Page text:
Outside my house, nestled in the shade of a large Japanese maple in front of the house, are a variety of plastic pots containing ferns, hydrangeas, and native azaleas that are destined for the woodland garden. These were recent purchases at a local 50% off sale.It looks like a mini-nursery, and I am waiting in anticipation of cooler weather. Lou, who has to dig the holes for me, is maybe not so eager.
Autumn will soon be here, and in the southeastern US, this is the best time for planting and transplanting perennials, shrubs and trees. Since our ground does not freeze in the winter, plants will have months to establish themselves before next year's summer stress. Unfortunately, planting in the woodland area is not a matter of just digging holes. Shade is priceless in my part of the world, but the downside of all those trees is that their roots extend throughout the garden, sucking up available moisture. I have often put my shovel into the ground, only to find dry earth and lots of roots. This condition is called "dry shade", and it is one of the greatest challenges in creating a woodland garden. New plantings must compete with preexisting trees, as well as shrubs and other plants, for available water and nutrients.
When planting in dry shade, there are a number of strategies to give ornamental plants a good start:
1. I get rid of all weeds in the surrounding area before planting. These weeds will compete with newly planted ornamentals and if given the chance will smother them.
2. It is ok to cut through small tree roots, but never disturb major roots. If there are a lot of roots, I usually try to find another spot. Those roots will grow back quickly, and my little plant may not have a chance in the root competition game. If I must plant in that spot, sometimes I will line the hole with newspaper, forming a biodegradable barrier that will hold out competing roots until my plant's roots have had a chance to grow. Another thing I have done for perennials, if their root systems won't spread too far, is to plant inside of a large plastic pot buried in the ground. This will keep competing roots out. This also gives protection against root-eating critters such as voles.
3. Add mulch and soil conditioners to the soil at the time of planting. I do this 100 percent of the time. I usually make about a 50/50 mix of soil conditioners and native soil. I use home-made compost as well as soil conditioners I have purchased. These amendments improve the soil structure so that it will hold moisture longer. Sometimes I also pile wet, rotting leaves and other debris from the forest floor in the bottom of my planting hole.
4. Water the hole before planting. Of course, I also water the plant well after planting. It is very important to water new plants regularly for at least three to six months after planting. Remember that plants need to be watered deeply, not just sprinkled enough to wet the top layer of soil. Sometimes I have checked after I thought I had watered well, only to discover that the soil was bone dry less than an inch from the surface! The moisture needs to extends down far enough to reach below the plant. This is another reason I like to plant in the fall, as we tend to have wet winters that will promote good root growth.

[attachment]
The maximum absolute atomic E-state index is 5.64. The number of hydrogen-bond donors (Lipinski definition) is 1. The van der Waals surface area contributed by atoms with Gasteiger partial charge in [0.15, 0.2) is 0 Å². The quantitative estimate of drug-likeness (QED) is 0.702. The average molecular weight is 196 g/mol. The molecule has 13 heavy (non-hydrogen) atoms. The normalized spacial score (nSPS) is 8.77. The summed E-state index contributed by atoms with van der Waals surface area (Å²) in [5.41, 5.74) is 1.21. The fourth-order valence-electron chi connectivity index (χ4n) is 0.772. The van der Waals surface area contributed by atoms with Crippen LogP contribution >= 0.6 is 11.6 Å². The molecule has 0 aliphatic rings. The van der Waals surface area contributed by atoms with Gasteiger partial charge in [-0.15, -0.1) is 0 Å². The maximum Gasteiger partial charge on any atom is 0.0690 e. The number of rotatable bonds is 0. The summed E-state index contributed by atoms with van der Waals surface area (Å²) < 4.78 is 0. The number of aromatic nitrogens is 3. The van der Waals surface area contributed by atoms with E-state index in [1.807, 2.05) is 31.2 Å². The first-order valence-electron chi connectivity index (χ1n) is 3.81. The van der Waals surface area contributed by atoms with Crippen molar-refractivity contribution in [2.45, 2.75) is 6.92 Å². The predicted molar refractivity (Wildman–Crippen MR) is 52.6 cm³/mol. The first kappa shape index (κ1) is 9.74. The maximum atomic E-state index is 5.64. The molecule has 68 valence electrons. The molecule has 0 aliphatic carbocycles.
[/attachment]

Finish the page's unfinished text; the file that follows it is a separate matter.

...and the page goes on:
5. After planting, I put a 2 to 3 inch layer of mulch around the plant. The mulch can be shredded leaves, pine straw, wood chips or any good organic mulch. The mulch should not actually touch the plant. The mulch itself holds moisture that will be available for the plant, and it also creates a small well around the plant that allows water to reach the plant's roots, rather than running off.
Mulch will break down, improving the soil. This also means the mulch will need to be replenished. In our climate mulch breaks down rapidly, and we replenish it once or twice a year around most of our plants.
6. Sometimes I create elevated mounds of improved soil in which to plant. This works well for plants that should be planted high because of their need for excellent drainage, such as azaleas and hydrangeas. Sometimes I find hollow spaces between large tree roots and fill them with good soil. I like to do this for ferns, hostas and other perennials that look good at the bases of trees. Elevated planting beds and pots beside the woodland steps allow me to have plantings where thick magnolia tree roots would otherwise make that impossible.
7. I like to plant shade-tolerant, drought-resistant plants. Natives will often do better than exotics. Remember that even these types of plants will need plenty of water when they are newly planted. They will not become drought-tolerant until their root systems are well established.
If you have a wooded area filled with dry earth and roots, don't despair of planting. But here is a secret: You don't always have to add new plants for a natural area to look beautiful. You can just clean the space of weeds, maybe cut some lower branches from trees to allow room to walk, add a nice layer of mulch, place a comfortable bench or swing, and hang a bird house and some wind-chimes. Voila! Instant (or almost instant) woodland garden!